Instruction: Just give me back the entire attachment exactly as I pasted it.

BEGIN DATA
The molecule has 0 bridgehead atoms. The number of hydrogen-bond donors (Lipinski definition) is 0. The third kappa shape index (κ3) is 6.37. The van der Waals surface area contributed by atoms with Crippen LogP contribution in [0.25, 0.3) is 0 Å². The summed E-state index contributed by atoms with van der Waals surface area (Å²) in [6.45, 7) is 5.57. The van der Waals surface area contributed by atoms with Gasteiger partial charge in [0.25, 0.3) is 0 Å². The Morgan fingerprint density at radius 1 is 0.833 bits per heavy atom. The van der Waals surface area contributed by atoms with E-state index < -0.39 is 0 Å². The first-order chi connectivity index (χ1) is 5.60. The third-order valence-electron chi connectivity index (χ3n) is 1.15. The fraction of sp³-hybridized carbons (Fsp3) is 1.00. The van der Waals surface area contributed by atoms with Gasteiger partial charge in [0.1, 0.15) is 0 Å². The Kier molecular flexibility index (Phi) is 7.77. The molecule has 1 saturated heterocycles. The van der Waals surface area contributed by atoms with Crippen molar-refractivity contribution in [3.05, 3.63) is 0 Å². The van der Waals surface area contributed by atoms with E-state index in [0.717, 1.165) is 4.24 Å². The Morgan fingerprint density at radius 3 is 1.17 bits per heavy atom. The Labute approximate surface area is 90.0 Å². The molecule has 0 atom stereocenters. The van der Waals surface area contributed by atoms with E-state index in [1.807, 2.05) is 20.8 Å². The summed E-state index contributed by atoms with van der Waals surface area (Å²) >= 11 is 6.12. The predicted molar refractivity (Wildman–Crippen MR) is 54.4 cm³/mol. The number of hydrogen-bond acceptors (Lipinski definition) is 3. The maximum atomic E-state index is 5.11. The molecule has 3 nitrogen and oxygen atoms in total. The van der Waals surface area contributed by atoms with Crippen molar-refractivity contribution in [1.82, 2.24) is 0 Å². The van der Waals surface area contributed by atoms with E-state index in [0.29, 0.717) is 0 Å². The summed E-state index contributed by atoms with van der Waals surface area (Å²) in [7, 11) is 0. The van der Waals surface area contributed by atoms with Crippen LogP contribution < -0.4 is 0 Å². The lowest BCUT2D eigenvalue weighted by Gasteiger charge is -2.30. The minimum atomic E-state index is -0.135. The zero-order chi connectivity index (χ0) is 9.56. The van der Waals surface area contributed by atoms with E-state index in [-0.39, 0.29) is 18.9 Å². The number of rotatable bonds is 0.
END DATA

The molecule has 0 bridgehead atoms. The number of hydrogen-bond donors (Lipinski definition) is 0. The third kappa shape index (κ3) is 6.37. The van der Waals surface area contributed by atoms with Crippen LogP contribution in [0.25, 0.3) is 0 Å². The summed E-state index contributed by atoms with van der Waals surface area (Å²) in [6.45, 7) is 5.57. The van der Waals surface area contributed by atoms with Gasteiger partial charge in [0.25, 0.3) is 0 Å². The Morgan fingerprint density at radius 1 is 0.833 bits per heavy atom. The van der Waals surface area contributed by atoms with E-state index < -0.39 is 0 Å². The first-order chi connectivity index (χ1) is 5.60. The third-order valence-electron chi connectivity index (χ3n) is 1.15. The fraction of sp³-hybridized carbons (Fsp3) is 1.00. The van der Waals surface area contributed by atoms with Gasteiger partial charge in [0.1, 0.15) is 0 Å². The Kier molecular flexibility index (Phi) is 7.77. The molecule has 1 saturated heterocycles. The van der Waals surface area contributed by atoms with Crippen molar-refractivity contribution in [3.05, 3.63) is 0 Å². The van der Waals surface area contributed by atoms with E-state index in [0.717, 1.165) is 4.24 Å². The Morgan fingerprint density at radius 3 is 1.17 bits per heavy atom. The Labute approximate surface area is 90.0 Å². The molecule has 0 atom stereocenters. The van der Waals surface area contributed by atoms with E-state index in [1.807, 2.05) is 20.8 Å². The summed E-state index contributed by atoms with van der Waals surface area (Å²) >= 11 is 6.12. The predicted molar refractivity (Wildman–Crippen MR) is 54.4 cm³/mol. The number of hydrogen-bond acceptors (Lipinski definition) is 3. The maximum atomic E-state index is 5.11. The molecule has 3 nitrogen and oxygen atoms in total. The van der Waals surface area contributed by atoms with Crippen molar-refractivity contribution in [1.82, 2.24) is 0 Å². The van der Waals surface area contributed by atoms with E-state index in [0.29, 0.717) is 0 Å². The summed E-state index contributed by atoms with van der Waals surface area (Å²) in [7, 11) is 0. The van der Waals surface area contributed by atoms with Crippen LogP contribution < -0.4 is 0 Å². The lowest BCUT2D eigenvalue weighted by Gasteiger charge is -2.30. The minimum atomic E-state index is -0.135. The zero-order chi connectivity index (χ0) is 9.56. The van der Waals surface area contributed by atoms with E-state index in [-0.39, 0.29) is 18.9 Å². The number of rotatable bonds is 0.